July 14, 2024

Four Members of the Proud Boys Convicted of Seditious Conspiracy for Capitol Attack

Enrique Tarrio
Enrique Tarrio

A federal court in Washington DC found four members of the Proud Boys guilty of seditious conspiracy for their roles in the January 6th Capitol attack. Among the convicted was Enrique Tarrio, the group’s former leader. Although the jury convicted Dominic Pezzola of other felonies, they failed to reach a decision on the sedition charge against him.

The verdicts come after a seven-day deliberation and serve as a major blow to the far-right group. The trial was the last of three major sedition cases brought against key figures involved in the Capitol attack by federal prosecutors.

The sedition charge, which is rarely used, was also used in two separate trials against nine members of another far-right group, the Oath Keepers militia. Six of those defendants, including the organization’s founder and leader, were convicted of sedition.

The convicted members of the Proud Boys, including Ethan Nordean, Joseph Biggs, Zachary Rehl, and Enrique Tarrio, now await sentencing. The Proud Boys were the focus of the FBI’s investigation into the Capitol attack, and more than 20 other members of the group from chapters ranging from New York to Hawaii were charged in separate cases.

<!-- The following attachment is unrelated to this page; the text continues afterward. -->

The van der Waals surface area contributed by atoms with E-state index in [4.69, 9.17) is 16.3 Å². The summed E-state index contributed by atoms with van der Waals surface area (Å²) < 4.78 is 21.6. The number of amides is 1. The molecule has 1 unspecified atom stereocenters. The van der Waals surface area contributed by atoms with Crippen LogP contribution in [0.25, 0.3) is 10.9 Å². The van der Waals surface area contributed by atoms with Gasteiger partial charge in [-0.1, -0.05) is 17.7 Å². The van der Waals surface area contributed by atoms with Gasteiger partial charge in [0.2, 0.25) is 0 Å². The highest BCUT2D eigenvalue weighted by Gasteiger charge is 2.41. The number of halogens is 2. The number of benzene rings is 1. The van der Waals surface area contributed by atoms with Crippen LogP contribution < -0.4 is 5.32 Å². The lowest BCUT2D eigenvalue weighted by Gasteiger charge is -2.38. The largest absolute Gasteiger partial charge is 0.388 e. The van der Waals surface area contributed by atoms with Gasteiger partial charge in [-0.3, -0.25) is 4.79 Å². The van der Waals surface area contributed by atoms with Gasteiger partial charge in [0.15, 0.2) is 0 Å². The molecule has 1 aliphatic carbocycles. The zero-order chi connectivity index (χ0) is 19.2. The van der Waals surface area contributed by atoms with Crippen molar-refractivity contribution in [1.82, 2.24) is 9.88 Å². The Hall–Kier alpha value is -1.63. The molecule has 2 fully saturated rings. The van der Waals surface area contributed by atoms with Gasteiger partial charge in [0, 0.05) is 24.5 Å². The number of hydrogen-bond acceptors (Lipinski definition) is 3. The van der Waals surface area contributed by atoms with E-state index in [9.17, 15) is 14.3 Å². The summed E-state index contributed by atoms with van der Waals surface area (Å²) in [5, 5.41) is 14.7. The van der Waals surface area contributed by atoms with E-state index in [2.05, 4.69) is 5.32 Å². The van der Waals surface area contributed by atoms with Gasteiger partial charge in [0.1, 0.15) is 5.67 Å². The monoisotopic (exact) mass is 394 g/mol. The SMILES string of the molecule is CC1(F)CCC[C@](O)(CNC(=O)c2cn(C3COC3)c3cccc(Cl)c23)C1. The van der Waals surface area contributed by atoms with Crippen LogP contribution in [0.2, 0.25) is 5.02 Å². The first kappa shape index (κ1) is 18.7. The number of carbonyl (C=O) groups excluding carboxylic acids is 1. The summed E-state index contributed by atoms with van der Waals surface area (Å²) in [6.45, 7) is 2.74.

During the trial, a trove of internal group chats and recordings exposed the toxic culture of the Proud Boys, including their use of machismo, homophobia, and misogyny. The jury heard members of the group engage in casual antisemitism and promote outright Nazi sympathy.

In closing arguments, the prosecution placed former President Donald Trump at the heart of the Proud Boys’ story. They argued that the defendants refused to accept Joe Biden’s victory and, acting as “Donald Trump’s army,” organized and fought “to keep their preferred leader in power no matter what the law or the courts had to say about it.”

Trump had called for a “wild” protest to be held in Washington on Jan. 6, which Tarrio and his lieutenants interpreted as a call to action. They organized a group to be on the ground in Washington that day, which prosecutors called “a violent gang that came together to use force against its enemies.”

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